Special Duet Ideas
Found in: Recitals & Events
Carrie L., Michigan
The school near me is having a talent show and a couple of my students want to perform. One really wants to do a duet. Any ideas of what she could do to have a duet with another student? One student (4th grade) is in Level 6, while the other student is 3rd grade (Level 3).
I was thinking an accompaniment piece of her choosing with the other student playing the melody.
Or she can do a solo… perhaps add a couple songs together in an arrangement?
Christine M., Australia
One of my favourite duets is actually an improvising ”exercise” I do in my lessons. Its something they could swap places for in the middle with a dramtic flourish.
The melody is pure improvising with the blues scale in C, in interesting rhythms, just using the RH.
The accompaniment is Honey Dew, over and over.
(For the Level 6 student I’d ask them to invert the RH chords so less movement is needed and then they could ham it up a bit. – it also means the accompaniment would sound different even though its the same sequence as the original Honey Dew.) My children call this ‘Honey Dew Jam.’
The beauty of it is that there is nothing new to memorise/forget….so they can be more relaxed.
Of course the same thing would work with Jackson Blues and/or Bishop Street blues and/or the cage chords, as the accompaniment and the blues scale improv for the melody. The kids feel SO COOL doing this one. ( I’d use chord V as the bridge back to the beginning of the 12 bar blues each time around.)
I can’t wait to hear everyone elses ideas. And to find out what they choose to do after all.
Laurie Richards, Nebraska
Two songs that work really well together are Fluff Pie and Tear for a Friend. One person plays Tear in the usual position, BH. The 2nd person plays Fluff Pie in a higher octave (slower than the typical tempo). Fluff Pie lays out during the Tear B section. The person on the upper part could add an improv section if they wanted to make the song a bit longer. Fun stuff!
Elaine F., South Carolina
Carrie– a real crowd pleaser is Chester with the arrangement. I once had the kids play it twice in a row- they traded places the 2nd time and did it at a different octave and / or added the samba rhythm. IT’s a bit short– but a good companion with a longer piece Perhaps the level 6 student could do Chester with octaves in both hands.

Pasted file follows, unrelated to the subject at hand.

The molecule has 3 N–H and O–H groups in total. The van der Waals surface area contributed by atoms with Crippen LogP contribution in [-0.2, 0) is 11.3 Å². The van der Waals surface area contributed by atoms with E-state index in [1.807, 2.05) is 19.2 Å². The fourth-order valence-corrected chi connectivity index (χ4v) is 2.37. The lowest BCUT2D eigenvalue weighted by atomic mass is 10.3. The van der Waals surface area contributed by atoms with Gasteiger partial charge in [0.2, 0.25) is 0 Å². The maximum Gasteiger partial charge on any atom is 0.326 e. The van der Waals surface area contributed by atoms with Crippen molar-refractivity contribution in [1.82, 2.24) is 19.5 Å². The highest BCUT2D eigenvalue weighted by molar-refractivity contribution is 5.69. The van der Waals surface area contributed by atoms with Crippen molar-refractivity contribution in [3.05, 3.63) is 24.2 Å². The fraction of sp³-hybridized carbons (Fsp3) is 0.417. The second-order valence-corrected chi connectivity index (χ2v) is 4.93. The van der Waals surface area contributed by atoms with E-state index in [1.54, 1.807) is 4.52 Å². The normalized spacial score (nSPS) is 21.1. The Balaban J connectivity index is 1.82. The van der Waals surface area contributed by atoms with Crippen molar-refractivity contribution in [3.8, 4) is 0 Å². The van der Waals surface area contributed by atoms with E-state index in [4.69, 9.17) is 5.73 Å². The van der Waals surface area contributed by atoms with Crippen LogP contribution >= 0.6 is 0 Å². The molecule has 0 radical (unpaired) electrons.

Or, one plays the Sonata, straight, then the other in the blues style–just a thought.
Cindy B., Illinois
This is a great opportunity for some composition and improvisation work! The level 3 student could sit on the right side of the bench and find notes that sound good next to the other person’s part, which could be absolutely anything in their repertoire! The counterpoint in the high range can be as simple or as complicated as desired and still sound good. To make the duet even more entertaining, they could switch places on the bench midway thru the performance, with 1 student continuing to play while sliding on the bench and the other runs around the bench to the other side to begin playing.
Darla B., Kansas
Amazing Grace could be a beautiful duet using the various skills and knowledge of both students. The level 3 student could play the AG 2 arrangement (with the rocking motion in the right hand) while the level 6 student could play the AG 3 arrangement one octave higher. They could play it a second time through with the level 3 student playing the bass in the broken octave pattern from NS 3 and holding the chords for 3 beats each. The level 6 student could add some embellishments to the melody the second time through, if desired.
Blues duets could be a lot of fun too. There are so many possibilities here, so students could pick out their favorite of the blues pieces they know and figure out a way to put them together. One idea would be to play Bishop St Blues down low and Light Blue up high, possibly adding in some embellishments. (My daughter and I do a lot of duet-playing during her practice times and this is one of our current favorites.) Squidgies Boogie would be fun to try out with a melody like Alma Mater or Light Blue above too. The possibilities are really endless here if they like the blues!
That’s so great that your students want to play in the talent show! Let us know what they end up doing!
Sharon B., Australia
One idea that looks and sounds good is to join a couple of the blues together- eg full Alma Mater Blues segueing into the Gaz (#1) with a blues scale as a solo, or starting with the gaz and going into Alma Mater or Bishop St Blues where your first student would start with the Gaz and then another student (also sitting at bottom end of piano) would segue into whatever blues you choose and first student would improvise while 2nd student is playing blues- a glissando (down the keys from top of piano) thrown over the chord V turnaround always sounds impressive!